"There was nowhere for me to go.  If I went to school there was trouble there, if I went home there was trouble there.  So who knows, it may not be simplistic to say that all my life I have been inventing stories in which I can live.  My father was an extrovert stockbroker who womanised.  He drank at all the clubs and smashed all his cars up.  He was a noisy drunk.  My mother was more secret, being a woman, it was much more shaming for a woman to be like that.  She simply did it because, poor soul, she didn't know how to cope with life otherwise.  Looking back I could be heartbroken for both of them both.  At the time I just wished they'd stop.

"They say that if you're loved as a child you're going to be OK, you'll be fairly stable.  I suppose I am but you can have a lot go wrong in your life if you're the child of alcoholics.  At school--whatever was happening at home--I would go shivering into prayers knowing that my name would be read out to report to the Junior Common Room.  It was at that age like being asked to report to Auschwitz.  You reported there and stood in a line of similarly shivering boys hearing the thwacks going on inside.  Six strokes, usually from the headmaster.  It was pure sadism, ignorance."

I asked him during the interview if he was afraid of going back to school.  Oh no, he replied with a chuckle "because they're not going to beat me this time.  I'd kill them.  I haven't put it behind me, or I've brushed a lot under the rug or I've re-expressed a lot through Quiller.  I have what they call pervasive anxiety.  I was reared in anxiety."

He left school unqualified, worked briefly as an apprentice racing engineer and began writing as a wartime ground engineer with the RAF.  "I slipped into writing like warm water.  It's a dire necessity for me.  I've got to tell stories.  It scintillates and shimmers in front of me, the whole idea of telling stories."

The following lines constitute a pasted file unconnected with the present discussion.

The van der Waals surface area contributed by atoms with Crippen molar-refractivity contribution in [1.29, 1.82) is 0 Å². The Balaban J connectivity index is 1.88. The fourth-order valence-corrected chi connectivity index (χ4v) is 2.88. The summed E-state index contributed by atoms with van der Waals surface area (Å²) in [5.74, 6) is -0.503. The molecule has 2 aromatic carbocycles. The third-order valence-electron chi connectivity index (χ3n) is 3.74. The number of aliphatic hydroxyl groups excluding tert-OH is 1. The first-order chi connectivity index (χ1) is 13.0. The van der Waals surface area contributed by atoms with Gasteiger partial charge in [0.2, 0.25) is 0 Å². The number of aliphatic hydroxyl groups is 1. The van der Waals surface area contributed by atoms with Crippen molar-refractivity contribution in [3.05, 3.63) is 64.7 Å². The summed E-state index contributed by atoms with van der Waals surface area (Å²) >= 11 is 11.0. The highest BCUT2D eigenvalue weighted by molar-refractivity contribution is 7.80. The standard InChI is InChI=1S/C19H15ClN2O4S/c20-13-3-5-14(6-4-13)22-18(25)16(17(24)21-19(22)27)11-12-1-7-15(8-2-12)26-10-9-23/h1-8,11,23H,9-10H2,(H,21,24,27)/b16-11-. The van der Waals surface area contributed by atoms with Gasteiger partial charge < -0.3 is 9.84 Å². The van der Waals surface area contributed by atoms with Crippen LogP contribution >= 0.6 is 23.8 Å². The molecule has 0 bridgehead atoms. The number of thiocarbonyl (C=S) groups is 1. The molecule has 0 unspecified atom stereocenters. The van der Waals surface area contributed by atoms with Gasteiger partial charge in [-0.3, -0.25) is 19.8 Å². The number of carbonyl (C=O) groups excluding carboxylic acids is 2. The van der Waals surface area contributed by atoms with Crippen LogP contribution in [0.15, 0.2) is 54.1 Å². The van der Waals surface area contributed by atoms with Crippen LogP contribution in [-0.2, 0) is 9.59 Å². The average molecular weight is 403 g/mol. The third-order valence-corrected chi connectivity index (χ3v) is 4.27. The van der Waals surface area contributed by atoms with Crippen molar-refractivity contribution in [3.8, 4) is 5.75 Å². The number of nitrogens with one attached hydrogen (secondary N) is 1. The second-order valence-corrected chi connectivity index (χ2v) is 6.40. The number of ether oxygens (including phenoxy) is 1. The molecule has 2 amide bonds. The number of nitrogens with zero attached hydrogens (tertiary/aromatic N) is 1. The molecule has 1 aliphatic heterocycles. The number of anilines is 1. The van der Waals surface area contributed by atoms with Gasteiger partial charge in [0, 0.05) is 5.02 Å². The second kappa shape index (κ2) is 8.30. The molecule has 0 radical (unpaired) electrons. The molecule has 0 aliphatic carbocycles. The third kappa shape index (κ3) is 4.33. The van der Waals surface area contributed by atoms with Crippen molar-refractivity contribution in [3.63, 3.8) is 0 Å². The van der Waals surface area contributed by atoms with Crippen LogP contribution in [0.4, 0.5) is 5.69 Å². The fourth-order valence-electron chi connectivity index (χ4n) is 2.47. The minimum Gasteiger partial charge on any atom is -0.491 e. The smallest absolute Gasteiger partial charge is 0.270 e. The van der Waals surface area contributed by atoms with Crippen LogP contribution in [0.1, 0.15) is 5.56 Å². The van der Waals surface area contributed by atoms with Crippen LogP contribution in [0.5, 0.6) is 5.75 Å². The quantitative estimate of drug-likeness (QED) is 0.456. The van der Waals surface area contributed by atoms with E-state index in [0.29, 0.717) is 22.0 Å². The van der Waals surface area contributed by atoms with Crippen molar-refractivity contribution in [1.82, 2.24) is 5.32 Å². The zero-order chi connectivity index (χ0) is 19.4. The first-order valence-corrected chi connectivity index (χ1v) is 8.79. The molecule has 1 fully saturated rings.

There were rich pickings after the war for obsessive story tellers with a popular touch.  Trevor's debut, A Chorus of Echoes (1950), was an immediate book of the month choice.  The Big Pick Up was the first of his stories to be filmed.  "I'd never been a soldier, never been to Dunkirk and it became the definitive novel of Dunkirk."  A subsequent novel, based on the 1950s news story of the Flying Enterprise salvage, relied for its maritime background on a three shilling (15p) manual called A Beginner's Guide to the Sea.  Three reviewers compared Trevor's feel for the sea with Conrad's.  The Hugo Bishop gentleman detective series went down big on the BBC.

When Trevor was 27 he married the children's writer Jonquil Burgess and found his first personal contentment.  He wrote more than 80 books.

The Flight Of The Phoenix was one of several to be filmed, with James Stewart and Peter Finch.  But his most durable work, alongside Bury Him Among Kings, was the Quiller series about the dirty, sweaty, terrified, non-commissioned officer side of espionage, drawing on the insecurities  of his childhood.

He and Johnnie had a son, Peregrine, who is an artist.  Johnnie died of brain cancer in 1986.  He made a close second marriage to Chaille Groom, a painter.  Her name was pronounced Shelley and when phoning friends he used to announce them jointly as "Shelleston."

-- John Ezard

Bob Tanner, Elleston Trevor's former publisher, adds:  I find it difficult to believe Elleston Trevor will no longer be there.  He was "Quiller."  But it was Elleston's excellent adventure novels which were translated into many foreign languages that established him as an international writer.  He finished a new novel shortly before he died.

Elleston Trevor, author, born February 17, 1920; died July 21, 1995.

Copyright, 1995, by The Guardian.  All rights reserved.